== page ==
So, you’ve made up your mind to move out, you’ve talked with your family, settled all concerns they have, and are ready to leave. So you start packing? Not quite.

First, you have to make sure of a couple things: You need to make sure you have a place to go, and you need to make sure you have the moolah.

Most apartments will charge your first and last months rent as well as a “cleaning” deposit. The rules can vary depending on where you live, but a good rule of thumb is 150% of your monthly rent. Let’s say we’re talking about a studio that rents for $450.00 a month. This means you need to have $675.00 up front before you can move in. But that’s not all: You also need to have $450.00 by the time rent is due, and you need to have some basic living supplies such as food, a place to keep it cold, and somewhere to sleep. Depending on how frugal you can be, this might not hurt too much, or it may mean the difference between moving out this month and waiting an additional six months.

Also when thinking about money, we come back to income. Be sensible when you are considering moving out. I’ve mentioned how I have been fired a lot. Moving out is a little scarier for me, because I need to make sure I can always get that rent payment on time. I’ve been learning how to be better, and I’m going into a career field where being fired is less likely, but the thought still crosses my mind. If you are not really stable in your job (at least a year, but two or three would be better), DO NOT MOVE. First, you can screw yourself in the long run by not being able to afford living out of home. Second, and more importantly, moving sucks! Stuff is heavy, you are wasting a whole day, and then you have to start unpacking! You can never find everything. Now imagine having to do this twice, because you have to come back home. Even worse, imagine not being able to come back because your parents aren’t willing to let you (it’s not as heartless as it sounds or feels right now. Later, you will thank them).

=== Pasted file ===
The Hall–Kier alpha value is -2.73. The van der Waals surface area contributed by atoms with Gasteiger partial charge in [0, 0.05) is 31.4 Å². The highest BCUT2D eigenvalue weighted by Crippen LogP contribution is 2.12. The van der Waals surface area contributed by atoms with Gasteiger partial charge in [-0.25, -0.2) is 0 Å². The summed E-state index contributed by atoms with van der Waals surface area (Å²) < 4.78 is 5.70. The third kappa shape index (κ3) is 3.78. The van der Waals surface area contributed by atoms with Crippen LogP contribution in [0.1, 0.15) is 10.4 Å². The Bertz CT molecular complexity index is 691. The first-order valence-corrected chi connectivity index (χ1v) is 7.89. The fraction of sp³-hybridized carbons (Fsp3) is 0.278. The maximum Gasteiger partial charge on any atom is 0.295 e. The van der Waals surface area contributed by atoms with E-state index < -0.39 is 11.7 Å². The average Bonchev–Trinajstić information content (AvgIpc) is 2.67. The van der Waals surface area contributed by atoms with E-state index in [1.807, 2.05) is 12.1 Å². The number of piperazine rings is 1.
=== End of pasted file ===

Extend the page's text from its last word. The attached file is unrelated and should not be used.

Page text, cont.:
Other expenses that may come up are utilities (some apartments pay these, but others won’t), transportation expenses (now that Mom and Dad aren’t chauffeuring you around anymore), clothing, maintenance and repair (sure most of this is done by your landlord, but if YOU break something or screw it up royally, you don’t want them doing it), and probably a host of others that might apply only to your situation.

As you can see, the price for moving out may become prohibitive rather quickly. With careful planning and budgeting, you can do it, but it will always sting in the wallet.

Anybody else have any other expenses that I didn’t include? Send a comment and let me know.


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